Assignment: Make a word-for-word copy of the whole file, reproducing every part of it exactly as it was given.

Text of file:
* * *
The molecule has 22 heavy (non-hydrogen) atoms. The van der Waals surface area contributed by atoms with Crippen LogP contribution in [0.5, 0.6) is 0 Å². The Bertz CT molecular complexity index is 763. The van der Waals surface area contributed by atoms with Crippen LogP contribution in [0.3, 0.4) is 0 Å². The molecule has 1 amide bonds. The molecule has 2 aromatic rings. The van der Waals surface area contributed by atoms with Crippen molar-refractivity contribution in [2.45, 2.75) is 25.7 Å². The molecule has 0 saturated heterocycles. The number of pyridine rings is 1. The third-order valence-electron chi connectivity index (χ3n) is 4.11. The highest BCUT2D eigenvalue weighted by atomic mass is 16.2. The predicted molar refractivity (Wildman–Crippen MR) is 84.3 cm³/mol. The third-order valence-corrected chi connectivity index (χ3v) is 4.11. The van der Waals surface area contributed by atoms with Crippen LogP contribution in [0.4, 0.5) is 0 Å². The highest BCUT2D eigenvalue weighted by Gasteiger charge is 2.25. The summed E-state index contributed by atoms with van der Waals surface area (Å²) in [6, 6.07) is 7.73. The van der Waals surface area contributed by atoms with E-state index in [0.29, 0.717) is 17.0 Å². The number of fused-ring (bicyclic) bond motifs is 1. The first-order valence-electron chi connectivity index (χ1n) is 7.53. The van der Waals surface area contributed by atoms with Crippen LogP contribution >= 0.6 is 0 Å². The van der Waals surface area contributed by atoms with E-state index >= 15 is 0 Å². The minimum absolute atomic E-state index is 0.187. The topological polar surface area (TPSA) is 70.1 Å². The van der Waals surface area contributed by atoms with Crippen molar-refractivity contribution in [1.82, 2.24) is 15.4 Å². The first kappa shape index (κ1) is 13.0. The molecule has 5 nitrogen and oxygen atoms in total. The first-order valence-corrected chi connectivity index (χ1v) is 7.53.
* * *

The molecule has 22 heavy (non-hydrogen) atoms. The van der Waals surface area contributed by atoms with Crippen LogP contribution in [0.5, 0.6) is 0 Å². The Bertz CT molecular complexity index is 763. The van der Waals surface area contributed by atoms with Crippen LogP contribution in [0.3, 0.4) is 0 Å². The molecule has 1 amide bonds. The molecule has 2 aromatic rings. The van der Waals surface area contributed by atoms with Crippen molar-refractivity contribution in [2.45, 2.75) is 25.7 Å². The molecule has 0 saturated heterocycles. The number of pyridine rings is 1. The third-order valence-electron chi connectivity index (χ3n) is 4.11. The highest BCUT2D eigenvalue weighted by atomic mass is 16.2. The predicted molar refractivity (Wildman–Crippen MR) is 84.3 cm³/mol. The third-order valence-corrected chi connectivity index (χ3v) is 4.11. The van der Waals surface area contributed by atoms with Crippen LogP contribution in [0.4, 0.5) is 0 Å². The highest BCUT2D eigenvalue weighted by Gasteiger charge is 2.25. The summed E-state index contributed by atoms with van der Waals surface area (Å²) in [6, 6.07) is 7.73. The van der Waals surface area contributed by atoms with E-state index in [0.29, 0.717) is 17.0 Å². The number of fused-ring (bicyclic) bond motifs is 1. The first-order valence-electron chi connectivity index (χ1n) is 7.53. The van der Waals surface area contributed by atoms with Crippen LogP contribution >= 0.6 is 0 Å². The van der Waals surface area contributed by atoms with E-state index >= 15 is 0 Å². The minimum absolute atomic E-state index is 0.187. The topological polar surface area (TPSA) is 70.1 Å². The van der Waals surface area contributed by atoms with Crippen molar-refractivity contribution in [1.82, 2.24) is 15.4 Å². The first kappa shape index (κ1) is 13.0. The molecule has 5 nitrogen and oxygen atoms in total. The first-order valence-corrected chi connectivity index (χ1v) is 7.53.